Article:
The Abbott TBI Plasma test runs on a portable instrument that allows doctors to quickly assess individuals who are 18 and older with mild traumatic brain injury, including concussions.
Physicians at Tampa General Hospital’s emergency department are the first in the nation, outside of a clinical trial setting, to use an FDA-cleared rapid blood test to successfully evaluate patients who are 18 and older with mild traumatic brain injury (TBI), including concussions. Results are available in approximately 15 minutes.
To conduct a test, a plasma sample is inserted into the portable device, then the test can quickly provide important information that can help providers determine care and treatment plans. This streamlined process potentially can rule out the need for a CT scan.
“A rapid blood test for evaluating concussions has the potential to be a real game-changer,” said Dr. Jason Wilson, associate professor, Department of Internal Medicine, in the USF Health Morsani College of Medicine and director of the Emergency Department Clinical Decision Unit, Tampa General. “It provides definitive data as we work to confirm a concussion or a traumatic brain injury.’’
Neurological and cognitive exams have been the primary method of diagnosing a concussion. Typically, CT scans are used to identify a more serious injury such as a brain bleed. The i-STAT TBI Plasma test, developed by Abbott, a Chicago-based health care company, uses plasma from a patient’s blood sample to look for markers associated with brain injury to rule out the need for a CT scan.
The test has the potential to improve efficiencies in emergency departments, reduce wait times and improve overall quality of patient care.
“Patients can spend less time in the emergency department and will walk away with lab results that can help their doctors make treatment decisions for a full and successful recovery,” Wilson said.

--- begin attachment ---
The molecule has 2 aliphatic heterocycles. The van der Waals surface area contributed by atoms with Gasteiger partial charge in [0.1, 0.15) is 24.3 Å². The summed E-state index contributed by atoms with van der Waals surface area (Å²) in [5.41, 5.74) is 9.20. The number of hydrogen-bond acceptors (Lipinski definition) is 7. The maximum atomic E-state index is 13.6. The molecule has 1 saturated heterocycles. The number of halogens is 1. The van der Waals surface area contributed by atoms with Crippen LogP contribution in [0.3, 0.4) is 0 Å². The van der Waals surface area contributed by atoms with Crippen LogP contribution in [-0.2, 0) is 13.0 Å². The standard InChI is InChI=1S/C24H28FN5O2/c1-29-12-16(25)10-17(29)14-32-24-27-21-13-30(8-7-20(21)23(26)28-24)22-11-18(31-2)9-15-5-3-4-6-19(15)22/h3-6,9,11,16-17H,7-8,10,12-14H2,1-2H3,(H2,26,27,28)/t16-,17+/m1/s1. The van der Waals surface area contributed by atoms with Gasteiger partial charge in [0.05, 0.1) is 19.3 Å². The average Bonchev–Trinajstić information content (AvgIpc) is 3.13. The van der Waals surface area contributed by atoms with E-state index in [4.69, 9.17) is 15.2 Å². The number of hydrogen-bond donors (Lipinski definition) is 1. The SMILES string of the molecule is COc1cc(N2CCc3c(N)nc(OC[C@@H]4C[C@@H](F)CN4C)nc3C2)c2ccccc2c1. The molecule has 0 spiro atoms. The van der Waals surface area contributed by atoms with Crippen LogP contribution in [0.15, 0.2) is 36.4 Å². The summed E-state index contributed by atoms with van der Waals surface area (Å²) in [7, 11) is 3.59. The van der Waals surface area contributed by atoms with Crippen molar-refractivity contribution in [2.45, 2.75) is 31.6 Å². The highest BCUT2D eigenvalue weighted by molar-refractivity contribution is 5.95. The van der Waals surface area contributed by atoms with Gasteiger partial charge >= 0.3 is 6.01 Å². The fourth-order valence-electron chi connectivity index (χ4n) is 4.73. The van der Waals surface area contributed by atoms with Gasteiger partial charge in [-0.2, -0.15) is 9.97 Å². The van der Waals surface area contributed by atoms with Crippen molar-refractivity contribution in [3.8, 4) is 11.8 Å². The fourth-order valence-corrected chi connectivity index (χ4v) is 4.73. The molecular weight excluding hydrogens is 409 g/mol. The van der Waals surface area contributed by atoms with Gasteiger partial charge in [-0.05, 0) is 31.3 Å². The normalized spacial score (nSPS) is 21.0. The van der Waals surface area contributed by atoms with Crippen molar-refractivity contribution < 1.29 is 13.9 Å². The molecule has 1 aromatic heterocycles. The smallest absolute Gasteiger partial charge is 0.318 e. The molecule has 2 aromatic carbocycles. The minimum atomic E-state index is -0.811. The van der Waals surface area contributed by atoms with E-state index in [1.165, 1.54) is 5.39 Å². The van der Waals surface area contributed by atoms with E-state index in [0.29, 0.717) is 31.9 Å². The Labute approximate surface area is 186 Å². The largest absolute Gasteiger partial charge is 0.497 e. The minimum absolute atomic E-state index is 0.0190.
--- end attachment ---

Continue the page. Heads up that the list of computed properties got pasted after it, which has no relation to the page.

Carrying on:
Recently published research also demonstrated that the proteins this test measures may help clinicians predict recovery for someone with a more severe injury.
Here’s how the test works:
- This test measures specific proteins present in the blood after a traumatic brain injury, including concussion.
- A “not elevated” result can be used to rule out the need for a head CT scan.
- For those whose test shows elevated levels, the next step is often a CT scan, and clinicians could leverage both results to evaluate whether someone has a TBI.
- The test can free up resources in the emergency department, reducing cost and enhancing a hospital’s value-based care. For patients, it can reduce exposure to radiation from unnecessary CT scans for some, as well as lessen wait times in the emergency room.
“Tampa General is the first emergency department to use this test method and make it available for patient use,” said Michele Moran, senior nursing director in the Tampa General Emergency Department. “This test gives us another tool to properly evaluate potential TBI patients. During the risk assessment and physical examination of the patient, we will determine who can most benefit from the blood test versus the CT scan.”
More than 4.8 million people in the U.S. visit the emergency room each year to be evaluated for brain injury – with the vast majority due to everyday accidents, including falls and motor vehicle collisions. The real number of concussions is likely much larger, with an estimated half of concussions going unreported.
“An immediate diagnosis of symptoms is important, especially for collegiate students who need to return to class,’’ said Dr. Dusty Narducci, assistant professor in the Department of Family and Sports Medicine at USF Health Morsani College of Medicine, Sports Medicine and Primary Care Provider at the USF Health Concussion Center, and a Family and Sports Medicine physician at Tampa General.
Symptoms of a concussion can begin right away or within hours after the impact or accident, so it’s important that the person is monitored for any immediate or gradual changes, experts say. Some people lose consciousness while others don’t. Specifically, a concussion occurs when the brain moves against the inside of the skull, causing bruising. The amount of brain damage determines concussion severity. Timely diagnosis of a concussion is critical, because if the patient doesn’t follow protocol, it can lead to problems. Tampa General officials advise anyone with a possible injury to check in with their health care provider and, if the symptoms are severe, go to a hospital emergency room.
Symptoms of an injury might include:
- Headache and dizziness
- Confusion or vomiting
- Optic nerve damage
- Balance issues
- Emotional swings
- Sleeping or appetite changes
 Korley, FK et al. J Head Trauma Rehabil. 2016; 31(6): 379–387.